Last Updated Jul 7, 2011 4:24 PM EDT
We are, after all, talking about the man who started the week selling MySpace, which he'd bought for $580 million, for $35 million -- and yet is still hailed as a business visionary. Doesn't half a billion dollars mean anything anymore? Teflon doesn't come any slicker than that.
In fact, the most noteworthy thing about the whole phone hacking scandal may be how Murdoch, who built his empire on some of the shakiest financial dealings imaginable, actually ended up in hot water for a lack of journalistic ethics. Not that it's likely to matter much in the end.
Good riddance to bad rubbish, NOTW!
News Corp. (NWS), actually, is probably in better financial shape for shutting down its leading tabloid. Its total U.K. newspaper operations barely break even. London-based Enders Analysts have put the annual pre-tax profit contribution of News of the World and its sister paper The Sun at just $137 million. News Corp. reports about $3 billion in annual earnings.
The only way this scandal could become a real problem is if has a significant impact on News' efforts to become the full owner of U.K. TV network BSkyB. Regulators may delay the purchase for a few months and the price may go up a few million dollars, but getting more money has never been a problem for Murdoch. Tossing NOTW under the bus is actually a great move in business terms.
After all, the canny Aussie got to where he is today by extensive borrowing shored up by some very creative international accounting procedures. One year's losses have an amazing habit of shrinking in the following year's annual report. Murdoch has also shown a positive mania for restructuring subsidiaries so that a higher proportion of group profits could be made in tax havens.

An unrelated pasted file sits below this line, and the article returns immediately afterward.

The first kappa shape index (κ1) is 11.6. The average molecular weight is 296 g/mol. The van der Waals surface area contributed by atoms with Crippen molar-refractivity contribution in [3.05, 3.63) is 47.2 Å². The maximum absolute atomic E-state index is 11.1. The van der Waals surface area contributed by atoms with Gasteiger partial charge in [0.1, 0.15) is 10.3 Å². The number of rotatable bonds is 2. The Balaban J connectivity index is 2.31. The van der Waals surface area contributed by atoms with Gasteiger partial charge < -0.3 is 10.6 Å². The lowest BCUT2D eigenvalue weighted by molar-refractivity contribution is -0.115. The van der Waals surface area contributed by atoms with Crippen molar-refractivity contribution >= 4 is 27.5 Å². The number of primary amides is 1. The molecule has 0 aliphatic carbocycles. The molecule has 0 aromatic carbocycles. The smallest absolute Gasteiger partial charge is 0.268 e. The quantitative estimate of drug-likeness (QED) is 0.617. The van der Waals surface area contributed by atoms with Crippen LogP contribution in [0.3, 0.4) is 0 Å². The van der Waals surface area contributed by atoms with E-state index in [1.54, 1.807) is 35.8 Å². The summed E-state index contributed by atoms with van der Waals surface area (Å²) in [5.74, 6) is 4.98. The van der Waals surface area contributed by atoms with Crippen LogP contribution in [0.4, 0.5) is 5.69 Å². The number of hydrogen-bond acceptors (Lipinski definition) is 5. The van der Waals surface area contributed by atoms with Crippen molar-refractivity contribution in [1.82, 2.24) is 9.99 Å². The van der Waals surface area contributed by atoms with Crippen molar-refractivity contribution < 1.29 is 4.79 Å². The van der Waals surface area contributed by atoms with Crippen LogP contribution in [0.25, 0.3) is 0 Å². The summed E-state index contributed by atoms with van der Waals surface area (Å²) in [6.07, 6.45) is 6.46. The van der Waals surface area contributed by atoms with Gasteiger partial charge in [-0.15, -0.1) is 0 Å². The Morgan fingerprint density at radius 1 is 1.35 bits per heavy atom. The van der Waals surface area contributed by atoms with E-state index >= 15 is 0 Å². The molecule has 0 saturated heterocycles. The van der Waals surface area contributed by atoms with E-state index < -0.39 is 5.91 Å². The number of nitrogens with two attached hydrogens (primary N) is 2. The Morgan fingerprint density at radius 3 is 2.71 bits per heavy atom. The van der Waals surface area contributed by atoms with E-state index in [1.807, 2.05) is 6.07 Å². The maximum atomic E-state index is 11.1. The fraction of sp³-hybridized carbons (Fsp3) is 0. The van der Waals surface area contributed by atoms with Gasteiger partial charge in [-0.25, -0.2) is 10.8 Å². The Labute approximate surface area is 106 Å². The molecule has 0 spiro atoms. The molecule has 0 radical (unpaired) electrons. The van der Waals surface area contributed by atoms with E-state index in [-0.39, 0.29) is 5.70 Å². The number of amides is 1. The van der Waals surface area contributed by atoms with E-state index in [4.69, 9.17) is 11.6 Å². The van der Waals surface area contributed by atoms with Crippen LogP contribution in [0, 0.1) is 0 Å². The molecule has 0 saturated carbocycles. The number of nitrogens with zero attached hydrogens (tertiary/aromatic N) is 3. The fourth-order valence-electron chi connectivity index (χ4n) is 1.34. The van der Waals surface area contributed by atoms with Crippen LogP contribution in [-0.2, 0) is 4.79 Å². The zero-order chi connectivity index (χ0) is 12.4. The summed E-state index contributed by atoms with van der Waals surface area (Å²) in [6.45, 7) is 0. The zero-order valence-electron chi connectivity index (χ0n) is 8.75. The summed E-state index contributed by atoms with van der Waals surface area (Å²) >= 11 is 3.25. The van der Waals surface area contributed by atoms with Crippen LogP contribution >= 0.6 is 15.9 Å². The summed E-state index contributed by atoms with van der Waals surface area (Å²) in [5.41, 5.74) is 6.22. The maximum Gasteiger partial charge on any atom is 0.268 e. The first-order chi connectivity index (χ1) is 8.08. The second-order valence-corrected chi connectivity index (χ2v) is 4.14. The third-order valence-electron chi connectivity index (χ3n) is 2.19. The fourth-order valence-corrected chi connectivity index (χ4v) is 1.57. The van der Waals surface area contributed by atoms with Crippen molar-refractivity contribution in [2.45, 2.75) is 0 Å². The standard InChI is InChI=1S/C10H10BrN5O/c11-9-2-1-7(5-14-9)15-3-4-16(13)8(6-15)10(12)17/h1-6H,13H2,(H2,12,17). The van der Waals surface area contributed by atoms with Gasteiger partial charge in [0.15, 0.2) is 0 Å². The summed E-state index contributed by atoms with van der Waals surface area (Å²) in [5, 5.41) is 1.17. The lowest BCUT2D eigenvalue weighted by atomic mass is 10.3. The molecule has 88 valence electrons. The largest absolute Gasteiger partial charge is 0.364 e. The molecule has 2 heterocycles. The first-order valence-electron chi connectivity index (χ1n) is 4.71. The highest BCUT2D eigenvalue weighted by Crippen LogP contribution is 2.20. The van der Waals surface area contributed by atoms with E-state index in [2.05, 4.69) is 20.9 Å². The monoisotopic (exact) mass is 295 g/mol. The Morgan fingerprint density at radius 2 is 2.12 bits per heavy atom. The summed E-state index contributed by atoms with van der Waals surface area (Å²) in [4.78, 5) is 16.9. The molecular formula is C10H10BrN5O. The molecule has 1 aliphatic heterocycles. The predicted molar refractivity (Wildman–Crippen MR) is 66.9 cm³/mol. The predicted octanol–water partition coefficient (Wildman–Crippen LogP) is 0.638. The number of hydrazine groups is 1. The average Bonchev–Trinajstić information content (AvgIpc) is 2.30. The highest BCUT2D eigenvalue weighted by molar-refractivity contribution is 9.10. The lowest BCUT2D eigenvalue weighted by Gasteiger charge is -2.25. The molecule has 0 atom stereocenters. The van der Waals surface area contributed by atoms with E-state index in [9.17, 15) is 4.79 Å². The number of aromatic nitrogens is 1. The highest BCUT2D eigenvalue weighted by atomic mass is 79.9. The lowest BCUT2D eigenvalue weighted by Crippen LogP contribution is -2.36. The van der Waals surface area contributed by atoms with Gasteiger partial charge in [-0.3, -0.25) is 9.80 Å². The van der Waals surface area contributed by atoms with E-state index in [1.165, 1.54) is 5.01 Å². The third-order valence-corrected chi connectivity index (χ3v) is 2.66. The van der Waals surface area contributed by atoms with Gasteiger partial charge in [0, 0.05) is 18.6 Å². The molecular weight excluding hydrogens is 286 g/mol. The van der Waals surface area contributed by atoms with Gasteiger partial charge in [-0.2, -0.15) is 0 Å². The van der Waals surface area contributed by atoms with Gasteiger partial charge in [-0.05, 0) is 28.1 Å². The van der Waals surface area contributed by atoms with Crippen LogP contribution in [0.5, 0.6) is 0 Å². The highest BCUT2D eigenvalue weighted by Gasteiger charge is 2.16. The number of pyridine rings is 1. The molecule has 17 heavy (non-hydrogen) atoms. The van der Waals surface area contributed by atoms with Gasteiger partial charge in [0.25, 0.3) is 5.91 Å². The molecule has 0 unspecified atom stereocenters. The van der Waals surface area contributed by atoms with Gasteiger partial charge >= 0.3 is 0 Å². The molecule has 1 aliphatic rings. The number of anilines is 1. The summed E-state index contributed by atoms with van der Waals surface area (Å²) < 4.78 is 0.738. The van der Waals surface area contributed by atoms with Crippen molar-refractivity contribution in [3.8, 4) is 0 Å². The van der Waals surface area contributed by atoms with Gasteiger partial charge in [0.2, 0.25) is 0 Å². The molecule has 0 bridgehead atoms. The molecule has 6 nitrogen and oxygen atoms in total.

News Corp.: A maze of twisty holding companies
The resulting labyrinth of holding companies in so many different jurisdictions has made it very difficult to pin down exactly what the financial state of the company is. Whatever it is, is questionable. Even the always suspect bond rating agencies -- Fitch, in this case -- can't bring themselves to give the company better than a BBB+ rating.
A year ago, News announced a $6.4 billion loss because of a massive write-down in the value of its assets. For the last fiscal year, revenues were down by 6 percent. Fortunately, Murdoch's decision to close U.K.'s largest newspaper has struck the investment world as a good thing, and as of today the company's share price was up, if slightly.
Despite all this, Murdoch has managed to buy and burnish a reputation as a good businessman. He gets to hobnob with Bill Gates, Warren Buffett and the like as if he weren't constantly juggling companies and finances to save his life. He is viewed as an elder statesman, when in reality he's the same con man he's always been.
News as a pathway to influence
Murdoch has never pretended the news business was anything but a way to get influence. He has bought his way to political power in every nation he can. This has made regulators in the U.S., the U.K. and elsewhere more than happy to blink when it comes to regulations concerning media ownership. He must be aghast that all the money he's spent on the British government can't shield him from public outrage over spying on a murdered girl's telephone.
Rupert's companies have long been happy to make up the truth as they went along. His media companies were no exception. A quick review of a few episodes of The Daily Show is all it takes to see how liberal Fox News is when it comes to what might be thought of as facts.
So there is justice in seeing Murdoch get whacked over his companies' failings in journalism. It is long overdue and well-earned. It's like Al Capone getting caught for extortion instead of tax fraud.
Except with none of the consequences.
Unless Murdoch dies tomorrow, this whole thing will get about a sentence in his obituary. It will be crowded out by the dozens of other times he was almost taken down, yet escaped to wheel and deal again.